2. so its indeflation.is it .what do you do with your money now.the attacks are coming from everywhere.CGT.BANKRUPT BANKS.MARKET MANIPULATION.QE.etc.etc.
    it is truly a time where acting with sense makes no sense .may as well aim the darts at the economic dartboard.
    your analysis as ever is in depth and usually spot on .keep up the good work
    chris

    • Hi Chris
      Welcome and thanks for the compliment. Actually the same analysis can lead to different conclusions as to where to put your money! For example deflation and disinflation would lead to conventional gilts and be bad for index linked ones. However if you feel that in the UK we could get deflation and inflation then index linked gilts come back into play. Furthermore if you think that slowdowns will lead to central banks thinking up more extraordinary monetary measures then in the UK at at least we could get deflation and then inflation again. So following my logic the investment response to a slowdown should be take profits on ordinary bonds and invest them in index linked ones as the Bank of England will be using QE and other measures again….
      The irony is that the private investor needs to be fleet of foot just at the time that markets are volatile and so it is hard for them to pick levels to invest at.Just look at equity markets today, Europe opens down 1.5% and then the Dow Jones closes 2% up.

  3. Hi Shaun
    Thanks for your commentary.Its very instructive. I have only recently come across it from Francesca’s alerts on the BBC.

    I have followed QE and its justifications. The BoE started out with a mechanical target for broad money at which QE was aimed.It was said to boost nominal output and was therefore factored into the government’s growth projections. Adam Posen came in later to say that it didnt work that way which was why it wasnt a threat to inflation.He pointed to bank deleveraging as an inhibitor.Should then it have been factored into growth projections? The BoE relied on alternative/adjacent arguments ( influencing yields,portfolio transfers) as backup in justification. This was the policy that was supposed to boost the real economy in particular SMEs, not act as another bank bail-out. If the aim was to ease credit, why did they buy mainly gilts, not private assets. It is said they did so to avoid credit risks on their balance sheet.Now they ( sorry we) are exposed to the market risks on gilt valuations – fiscal capture risks to which the OECD refer in their outlooks. Tucked away in last years figures I found that the APF contributed £18bn to PSND due to falling gilt values in the APF indemnified by the taxpayer- receiving hardly any publicity. The portfolio transfer argument was supposed to provide the transmission to higher yeilding private assets.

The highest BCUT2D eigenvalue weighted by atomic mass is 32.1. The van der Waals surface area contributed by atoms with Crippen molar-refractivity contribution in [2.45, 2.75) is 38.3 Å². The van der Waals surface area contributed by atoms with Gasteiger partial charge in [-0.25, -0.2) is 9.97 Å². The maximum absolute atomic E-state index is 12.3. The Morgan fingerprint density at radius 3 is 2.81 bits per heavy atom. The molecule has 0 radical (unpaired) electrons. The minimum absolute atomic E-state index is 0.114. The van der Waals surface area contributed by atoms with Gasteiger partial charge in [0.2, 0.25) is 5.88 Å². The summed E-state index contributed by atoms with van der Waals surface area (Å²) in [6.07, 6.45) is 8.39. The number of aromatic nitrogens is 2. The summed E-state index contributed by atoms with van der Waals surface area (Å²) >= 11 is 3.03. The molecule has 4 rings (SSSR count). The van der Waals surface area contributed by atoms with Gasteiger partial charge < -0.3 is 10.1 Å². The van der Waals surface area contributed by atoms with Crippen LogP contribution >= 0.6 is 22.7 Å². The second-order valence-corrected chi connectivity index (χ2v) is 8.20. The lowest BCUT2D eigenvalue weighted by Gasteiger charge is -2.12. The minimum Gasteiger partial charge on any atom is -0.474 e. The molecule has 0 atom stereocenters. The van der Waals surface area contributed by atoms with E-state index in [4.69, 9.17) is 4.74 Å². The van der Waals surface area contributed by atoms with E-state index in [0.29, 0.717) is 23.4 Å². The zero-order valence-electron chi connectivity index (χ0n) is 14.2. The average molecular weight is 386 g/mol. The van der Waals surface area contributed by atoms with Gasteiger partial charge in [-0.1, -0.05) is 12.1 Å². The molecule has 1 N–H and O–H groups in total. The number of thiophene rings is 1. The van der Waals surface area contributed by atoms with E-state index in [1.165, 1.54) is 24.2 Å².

IF foreign investors and pension funds were the main sellers of gilts, I couldnt see that transmission route being effective. What guarantee was there that these investors would buy riskier sterling assets. They may well have bought publicly-backed bank capital/debt or new gilts/FTSE 100 tripleA equity to refinance FTSE 100 bank debt. But, this was not the stated purpose, was it. One by one the objectives have failed to materialise for the SMEs.

    We are now pointed to the counterfactual – ah but what if we had not taken the action, how bad would it have been then? Its supporters say, ah well its all about confidence, isnt it?

    What I would really like to know is the statistics on which institutions sold gilts to BoE, and what did they then do with the liquidity. How much of that new liquidity was rolled over into either new gilts or bank debt/capital/refinacing of FTSE 100 company bank debt. Only with these stats can we start to bring this policy to account.

    Turning briefly to the ECB’s recent announcement that it would buy sovereign debt, I cannot find out who will indemnify the ECB’s potential market losses on those purchases. Do you know the answer?

    • Hi shireblogger and welcome
      As to the question you ask it is the shareholders of the ECB who are also euro zone members who underwrite its finances and any losses,so 16 of the 27 ECB shareholders. The relevant section in its constitution says